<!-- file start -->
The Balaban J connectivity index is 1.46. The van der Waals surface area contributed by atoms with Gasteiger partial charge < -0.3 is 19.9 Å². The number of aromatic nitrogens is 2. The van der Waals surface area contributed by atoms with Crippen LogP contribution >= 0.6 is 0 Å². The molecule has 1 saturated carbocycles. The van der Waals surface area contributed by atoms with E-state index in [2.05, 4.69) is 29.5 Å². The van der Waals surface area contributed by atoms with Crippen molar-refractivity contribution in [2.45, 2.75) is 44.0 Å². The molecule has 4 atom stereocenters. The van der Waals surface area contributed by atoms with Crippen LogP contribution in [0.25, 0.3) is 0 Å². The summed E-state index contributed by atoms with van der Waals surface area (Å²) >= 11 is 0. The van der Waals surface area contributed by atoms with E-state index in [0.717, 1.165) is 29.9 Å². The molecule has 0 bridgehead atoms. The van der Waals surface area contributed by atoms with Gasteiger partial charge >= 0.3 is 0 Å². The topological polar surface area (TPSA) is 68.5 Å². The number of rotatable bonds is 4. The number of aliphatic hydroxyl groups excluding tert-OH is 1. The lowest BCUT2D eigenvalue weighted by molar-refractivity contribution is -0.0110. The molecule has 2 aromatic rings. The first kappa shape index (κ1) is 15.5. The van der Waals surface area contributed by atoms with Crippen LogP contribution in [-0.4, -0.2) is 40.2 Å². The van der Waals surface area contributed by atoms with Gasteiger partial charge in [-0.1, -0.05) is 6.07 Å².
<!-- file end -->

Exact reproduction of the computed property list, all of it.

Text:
The Balaban J connectivity index is 1.46. The van der Waals surface area contributed by atoms with Gasteiger partial charge < -0.3 is 19.9 Å². The number of aromatic nitrogens is 2. The van der Waals surface area contributed by atoms with Crippen LogP contribution >= 0.6 is 0 Å². The molecule has 1 saturated carbocycles. The van der Waals surface area contributed by atoms with E-state index in [2.05, 4.69) is 29.5 Å². The van der Waals surface area contributed by atoms with Crippen molar-refractivity contribution in [2.45, 2.75) is 44.0 Å². The molecule has 4 atom stereocenters. The van der Waals surface area contributed by atoms with Crippen LogP contribution in [0.25, 0.3) is 0 Å². The summed E-state index contributed by atoms with van der Waals surface area (Å²) >= 11 is 0. The van der Waals surface area contributed by atoms with E-state index in [0.717, 1.165) is 29.9 Å². The molecule has 0 bridgehead atoms. The van der Waals surface area contributed by atoms with Gasteiger partial charge >= 0.3 is 0 Å². The topological polar surface area (TPSA) is 68.5 Å². The number of rotatable bonds is 4. The number of aliphatic hydroxyl groups excluding tert-OH is 1. The lowest BCUT2D eigenvalue weighted by molar-refractivity contribution is -0.0110. The molecule has 2 aromatic rings. The first kappa shape index (κ1) is 15.5. The van der Waals surface area contributed by atoms with Crippen LogP contribution in [-0.4, -0.2) is 40.2 Å². The van der Waals surface area contributed by atoms with Gasteiger partial charge in [-0.1, -0.05) is 6.07 Å².